MILWAUKEE — Learning how to take care of a loved one with memory loss or Alzheimer's can be difficult. In the Latinx community, many say it can be even more challenging to get the education they need when Spanish is their only language.
"It's very important to offer it in a language that they are able to understand. With the translation, there are a lot of things that can be missed so sometimes it can misconstrue the results of a test," said Ana Bernal, a registered nurse with the United Community Center's Memory Clinic.
That's why in 2020 the United Community Center in Milwaukee, which has the only bilingual memory clinic in Southeast Wisconsin, launched Fortaleciendo Familias. A program that offers translation services and free bilingual caregiver training to family members of people with dementia.
"Latinos are one and a half times more likely to get Alzheimer's disease or other related dementia's compared to their Caucasian counterparts," said Bernal.
The program, which is offered online, hosts a series of four sessions to discuss what dementia is, behavior management, future planning, and self-care for caregivers.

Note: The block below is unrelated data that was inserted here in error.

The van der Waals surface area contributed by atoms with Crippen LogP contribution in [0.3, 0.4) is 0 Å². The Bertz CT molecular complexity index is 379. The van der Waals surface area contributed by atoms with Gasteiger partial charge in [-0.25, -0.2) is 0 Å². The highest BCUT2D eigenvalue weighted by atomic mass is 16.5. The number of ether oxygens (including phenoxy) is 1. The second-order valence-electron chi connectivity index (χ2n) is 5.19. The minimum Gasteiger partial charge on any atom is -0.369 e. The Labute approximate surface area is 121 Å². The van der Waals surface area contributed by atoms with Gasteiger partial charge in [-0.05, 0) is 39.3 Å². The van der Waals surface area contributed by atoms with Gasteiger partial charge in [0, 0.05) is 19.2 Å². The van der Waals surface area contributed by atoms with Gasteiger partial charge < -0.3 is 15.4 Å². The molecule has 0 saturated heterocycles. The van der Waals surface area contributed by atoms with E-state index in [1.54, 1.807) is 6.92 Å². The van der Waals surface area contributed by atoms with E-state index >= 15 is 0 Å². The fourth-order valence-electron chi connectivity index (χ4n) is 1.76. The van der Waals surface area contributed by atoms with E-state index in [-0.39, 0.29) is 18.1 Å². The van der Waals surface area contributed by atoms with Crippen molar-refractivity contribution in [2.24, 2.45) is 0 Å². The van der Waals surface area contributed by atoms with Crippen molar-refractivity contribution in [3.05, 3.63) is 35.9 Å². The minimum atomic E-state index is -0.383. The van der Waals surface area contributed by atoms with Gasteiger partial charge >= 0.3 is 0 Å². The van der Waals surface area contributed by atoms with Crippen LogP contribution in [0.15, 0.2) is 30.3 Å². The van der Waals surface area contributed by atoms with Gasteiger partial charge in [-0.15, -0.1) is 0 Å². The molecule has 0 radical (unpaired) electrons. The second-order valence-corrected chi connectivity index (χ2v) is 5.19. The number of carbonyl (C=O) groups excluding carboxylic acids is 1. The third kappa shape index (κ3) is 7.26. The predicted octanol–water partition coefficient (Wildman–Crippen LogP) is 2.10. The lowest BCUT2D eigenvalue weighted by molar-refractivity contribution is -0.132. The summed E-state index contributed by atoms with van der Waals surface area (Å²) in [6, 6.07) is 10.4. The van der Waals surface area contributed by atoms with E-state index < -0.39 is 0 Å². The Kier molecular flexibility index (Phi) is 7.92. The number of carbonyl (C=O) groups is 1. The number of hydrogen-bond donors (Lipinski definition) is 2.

"Before we used to see around nine to 10 people a month. Now we're seeing anywhere from 14 to 15 people a month," said Bernal.
Bernal says education is critical for the Hispanic community, especially since there's a common misconception surrounding Alzheimer's disease.
"Some people may confuse it with a mental health disorder and it's not. It's a neurocognitive disorder," said Bernal. "So, education and knowing that their loved one is not acting a certain way because they want to, it's because of what's happening to the brain."
Bernal says the free programs are available to undocumented immigrants as well.
"As we know, there are a lot of people that are undocumented. That doesn't mean they don't need services. They need the services even more," said Bernal.
By providing these resources, the center hopes to create equal access to quality healthcare services for anyone who needs it.
"That's what we are here for. We want to make sure that when you take care of somebody with Alzheimer's disease, you have to build a community. But first, you start at the core, which is family," said Bernal.
To connect with the program, Call 414-649-2808 or email Vanessa Anciani at firstname.lastname@example.org.
To visit the center's website and learn more about Fortaleciendo Familias, click here.